‘Big victory,’ says PM Narendra Modi on Jaish chief Masood Azhar’s listing as global terrorist by UN
Prime Minister Narendra Modi has said that the listing of Jaish-e-Mohammad chief Masood Azhar as a global terrorist is a “big victory for India in its fight against terrorism”.
In a tweet, he said, “We’ve just got news from the United Nations that notorious terrorist Masood Azhar has been listed as a global terrorist. This is a major breakthrough in India’s struggle against terrorism and its long standing efforts to uproot terrorism.”
Terror group Jaish-e-Mohammed chief Masood Azhar’s blacklisting by the UN sanctions committee marks a high point for Prime Minister Narendra Modi’s foreign policy, Finance Minister Arun Jaitley said on Wednesday.
WATCH | PM Modi hails ‘big victory’ after UN sanctions on Jaish chief Masood Azhar
“India stands vindicated. Masood Azhar is now a global terrorist. India is in safe hands,” the Finance Minister tweeted minutes after India’s permanent representative to the United Nations Syed Akbaruddin made the announcement on Twitter.
China had blocked four attempts to designate Masood Azhar as a global terrorist, the last one in March this year before it backed down. The move is seen as a diplomatic victory for Indian efforts.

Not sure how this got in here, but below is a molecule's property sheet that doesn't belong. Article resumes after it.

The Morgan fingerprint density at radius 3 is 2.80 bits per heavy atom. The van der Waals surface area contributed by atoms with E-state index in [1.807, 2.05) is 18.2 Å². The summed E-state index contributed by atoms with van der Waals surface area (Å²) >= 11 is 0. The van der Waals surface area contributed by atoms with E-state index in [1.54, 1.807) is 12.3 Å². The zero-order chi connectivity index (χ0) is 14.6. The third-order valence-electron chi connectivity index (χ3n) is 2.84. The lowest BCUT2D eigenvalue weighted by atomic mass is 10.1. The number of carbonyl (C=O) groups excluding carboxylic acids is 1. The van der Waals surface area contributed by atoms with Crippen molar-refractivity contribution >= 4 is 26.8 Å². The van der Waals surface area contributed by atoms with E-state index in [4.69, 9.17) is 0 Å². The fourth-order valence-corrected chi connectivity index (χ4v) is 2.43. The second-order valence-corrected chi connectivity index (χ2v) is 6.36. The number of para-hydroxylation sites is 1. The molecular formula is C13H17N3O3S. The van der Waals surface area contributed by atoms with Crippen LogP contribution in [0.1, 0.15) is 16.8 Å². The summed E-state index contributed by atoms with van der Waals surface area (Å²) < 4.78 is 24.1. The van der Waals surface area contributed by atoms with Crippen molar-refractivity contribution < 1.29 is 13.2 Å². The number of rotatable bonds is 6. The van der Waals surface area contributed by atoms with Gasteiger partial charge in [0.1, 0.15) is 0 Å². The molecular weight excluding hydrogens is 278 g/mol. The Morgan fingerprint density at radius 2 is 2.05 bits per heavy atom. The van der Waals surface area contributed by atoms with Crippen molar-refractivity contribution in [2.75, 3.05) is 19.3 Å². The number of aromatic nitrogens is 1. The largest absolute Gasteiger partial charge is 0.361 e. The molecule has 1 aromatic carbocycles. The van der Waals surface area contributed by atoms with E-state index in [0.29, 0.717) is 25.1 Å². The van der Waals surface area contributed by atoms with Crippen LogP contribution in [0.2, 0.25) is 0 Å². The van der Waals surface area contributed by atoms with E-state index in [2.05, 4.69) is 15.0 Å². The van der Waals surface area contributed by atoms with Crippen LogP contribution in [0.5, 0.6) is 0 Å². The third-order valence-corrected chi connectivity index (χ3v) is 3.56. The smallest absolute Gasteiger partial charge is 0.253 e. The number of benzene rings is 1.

The ruling Bharatiya Janata Party welcomed the UN Security Council decision and described it as a historic success against terrorism. UN Security Council has declared Masood Azhar responsible for the Pulwama attack as a global terrorist…. Modi makes it possible,” the party tweeted.
Samajwadi Party’s Akhilesh Yadav too joined in, complimenting Indian diplomatic corps for the “tireless work” that led to the significant victory. “It is the first step in ensuring Masood Azhar pays for his crimes. We demand Pakistan immediately arrest him, freeze his assets and shut down all organisations linked to him,” Akhilesh Yadav tweeted.
The Jaishe-e-Mohammed carried out the Pulwama suicide bombing in February that killed 40 CRPF soldiers. It was the deadliest bombing in Jammu and Kashmir in a 30-year-long militancy and led to a spike in tensions between India and Pakistan.
The United States, Britain and France had asked the Security Council’s sanctions committee to blacklist the Jaish founder that would lead to an arms embargo, travel ban and asset freeze soon after. China, however, vetoed the move.
The Jaish was blacklisted by the UN Security Council in 2001, the same year a group of Jaish terrorists along with those from the Lashkar-e-Taiba attacked Parliament.
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